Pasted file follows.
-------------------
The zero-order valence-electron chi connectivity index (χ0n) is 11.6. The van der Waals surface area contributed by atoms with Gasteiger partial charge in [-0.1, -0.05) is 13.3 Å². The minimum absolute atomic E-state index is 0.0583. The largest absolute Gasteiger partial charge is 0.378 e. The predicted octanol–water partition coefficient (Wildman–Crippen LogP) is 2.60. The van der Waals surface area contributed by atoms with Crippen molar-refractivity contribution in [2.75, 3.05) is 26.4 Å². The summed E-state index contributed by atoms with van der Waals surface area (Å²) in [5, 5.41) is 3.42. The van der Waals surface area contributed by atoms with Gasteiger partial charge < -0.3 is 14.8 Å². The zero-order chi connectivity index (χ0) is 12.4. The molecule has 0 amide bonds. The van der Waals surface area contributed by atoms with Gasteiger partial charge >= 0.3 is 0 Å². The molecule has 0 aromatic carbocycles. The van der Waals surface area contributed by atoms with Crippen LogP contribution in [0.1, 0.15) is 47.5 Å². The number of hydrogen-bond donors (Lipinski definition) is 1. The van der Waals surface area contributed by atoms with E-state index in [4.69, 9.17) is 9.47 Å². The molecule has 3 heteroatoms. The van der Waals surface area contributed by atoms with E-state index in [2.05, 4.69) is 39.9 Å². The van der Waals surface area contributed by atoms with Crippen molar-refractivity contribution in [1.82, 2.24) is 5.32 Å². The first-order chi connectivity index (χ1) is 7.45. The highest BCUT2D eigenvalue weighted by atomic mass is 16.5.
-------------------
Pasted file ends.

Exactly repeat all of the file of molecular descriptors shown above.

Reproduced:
The zero-order valence-electron chi connectivity index (χ0n) is 11.6. The van der Waals surface area contributed by atoms with Gasteiger partial charge in [-0.1, -0.05) is 13.3 Å². The minimum absolute atomic E-state index is 0.0583. The largest absolute Gasteiger partial charge is 0.378 e. The predicted octanol–water partition coefficient (Wildman–Crippen LogP) is 2.60. The van der Waals surface area contributed by atoms with Crippen molar-refractivity contribution in [2.75, 3.05) is 26.4 Å². The summed E-state index contributed by atoms with van der Waals surface area (Å²) in [5, 5.41) is 3.42. The van der Waals surface area contributed by atoms with Gasteiger partial charge < -0.3 is 14.8 Å². The zero-order chi connectivity index (χ0) is 12.4. The molecule has 0 amide bonds. The van der Waals surface area contributed by atoms with Gasteiger partial charge >= 0.3 is 0 Å². The molecule has 0 aromatic carbocycles. The van der Waals surface area contributed by atoms with Crippen LogP contribution in [0.1, 0.15) is 47.5 Å². The number of hydrogen-bond donors (Lipinski definition) is 1. The van der Waals surface area contributed by atoms with E-state index in [4.69, 9.17) is 9.47 Å². The molecule has 3 heteroatoms. The van der Waals surface area contributed by atoms with E-state index in [2.05, 4.69) is 39.9 Å². The van der Waals surface area contributed by atoms with Crippen molar-refractivity contribution in [1.82, 2.24) is 5.32 Å². The first-order chi connectivity index (χ1) is 7.45. The highest BCUT2D eigenvalue weighted by atomic mass is 16.5.